From: Mike Monett
X-Mailer: Mozilla 2.02 (Win16; I)
Subject: Re: SMD Cap Test Fixture
References: <3E225B37.A41@sneakemail.com> <3E230680.firstname.lastname@example.org> <3E23128D.email@example.com> <3E256E49.firstname.lastname@example.org>
Date: Thu, 16 Jan 2003 12:58:12 -0500
NNTP-Posting-Date: Thu, 16 Jan 2003 12:57:40 EST
Organization: Bell Sympatico
> Mike Monett wrote:
> > email@example.com wrote:
> > [...]
> >> Tie inputs together, and use it as a standard 2 inverter multivibrator,
> >> I used this as it was what was in the bits box.
> > Thanks, Ian. I didn't want to use that arrangement since both ends of the
> > cap are floating and stray capacity would cause more error at low values.
> True, but one end of the cap is effectively grounded through the small
> impedance of the output buffer. (well, it has a bit of effect, but as long
> as the timing resistor is quite a bit bigger than the output impedance,
> not much)
> All stray capacitance there does is to slightly slow the slew-rate of the
> output, which has relatively little effect.
> In practice, I found it worked well, especially if it was used with
> a frequency counter capable of outputing reciprocals.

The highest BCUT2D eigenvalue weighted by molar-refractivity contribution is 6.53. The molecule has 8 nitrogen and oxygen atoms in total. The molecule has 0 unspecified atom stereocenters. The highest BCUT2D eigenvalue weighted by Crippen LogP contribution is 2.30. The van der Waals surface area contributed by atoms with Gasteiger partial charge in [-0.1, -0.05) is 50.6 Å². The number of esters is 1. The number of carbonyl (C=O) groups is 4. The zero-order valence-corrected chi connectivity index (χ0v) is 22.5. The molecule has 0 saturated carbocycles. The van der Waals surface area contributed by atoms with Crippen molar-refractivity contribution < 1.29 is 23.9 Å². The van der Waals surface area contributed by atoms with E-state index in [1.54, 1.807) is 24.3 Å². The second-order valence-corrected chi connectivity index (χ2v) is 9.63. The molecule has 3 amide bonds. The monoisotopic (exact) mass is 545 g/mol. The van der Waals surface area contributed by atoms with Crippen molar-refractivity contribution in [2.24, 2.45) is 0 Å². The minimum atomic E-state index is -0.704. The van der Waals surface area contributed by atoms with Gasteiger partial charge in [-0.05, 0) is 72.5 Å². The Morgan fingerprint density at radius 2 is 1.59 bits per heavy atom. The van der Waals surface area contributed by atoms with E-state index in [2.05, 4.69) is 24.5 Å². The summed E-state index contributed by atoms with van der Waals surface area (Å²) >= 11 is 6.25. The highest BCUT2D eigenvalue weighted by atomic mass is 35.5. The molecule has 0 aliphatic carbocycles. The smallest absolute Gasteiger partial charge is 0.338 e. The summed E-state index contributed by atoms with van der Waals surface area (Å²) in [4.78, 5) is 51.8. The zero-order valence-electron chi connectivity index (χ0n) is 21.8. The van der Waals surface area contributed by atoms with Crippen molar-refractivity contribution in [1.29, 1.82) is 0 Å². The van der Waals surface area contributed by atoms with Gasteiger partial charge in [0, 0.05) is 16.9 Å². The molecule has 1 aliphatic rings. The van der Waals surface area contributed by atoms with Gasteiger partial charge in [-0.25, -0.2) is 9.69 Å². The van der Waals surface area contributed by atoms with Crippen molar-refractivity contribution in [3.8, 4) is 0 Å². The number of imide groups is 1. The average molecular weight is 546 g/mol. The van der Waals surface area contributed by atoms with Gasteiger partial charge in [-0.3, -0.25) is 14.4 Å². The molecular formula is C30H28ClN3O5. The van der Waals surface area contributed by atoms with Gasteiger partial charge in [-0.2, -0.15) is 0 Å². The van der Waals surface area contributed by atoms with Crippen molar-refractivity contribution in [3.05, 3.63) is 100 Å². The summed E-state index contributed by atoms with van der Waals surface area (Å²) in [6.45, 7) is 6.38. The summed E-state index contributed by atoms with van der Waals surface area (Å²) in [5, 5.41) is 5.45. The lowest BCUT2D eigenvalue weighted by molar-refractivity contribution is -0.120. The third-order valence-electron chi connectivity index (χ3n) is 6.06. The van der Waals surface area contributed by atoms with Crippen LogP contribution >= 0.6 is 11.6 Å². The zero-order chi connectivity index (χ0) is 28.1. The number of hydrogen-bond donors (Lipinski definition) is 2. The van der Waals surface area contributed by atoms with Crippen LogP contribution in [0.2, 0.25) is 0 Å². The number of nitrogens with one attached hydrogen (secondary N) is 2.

> Then you just need to subtract a small constant.
I have a reciprocal counter and found the linearity was pretty good over
about 5 decades down to about 10pF.
Using frequency and a lookup table, the measurement can reach 9 decades,
but this may be academic since the large value electrolytics need a
different test jig anyway. So I might as well have a separate oscillator.
Then linearity is a very good thing, since it eliminates the lookup
> I forgot to add...
> The probe I used on the few occasions I needed to measure the value
> of a SMD cap with this was simple.
> A powerfull magnet from a disk drive (~5mm*20mm*10mm) was used as the
> base for the fixture.
> The magnet was mounted on end, with the 5mm edge up, so that the north-south
> field kept the cap both pulled down, and aligned with the faces of the
> A 0.5mm base of some plastic was put over the magnet, and a fixed electrode
> was placed near the center of the magnet.
> A second electrode that slid over the plastic base (I think I put a little
> steel nut in so that the magnet would pull this onto the DUT) was used
> to make the other contact.
> I found that all capacitors I tried were sufficiently magnetic, I think
> often due to the nickel plating in them.
Excellent idea! Very clever.
Yes, I have some tools that became magnetized and now attract caps.
Sometimes it helps, sometimes it is a bit of a pain.
> http://inquisitor.i.am/ | mailto:firstname.lastname@example.org | Ian Stirling.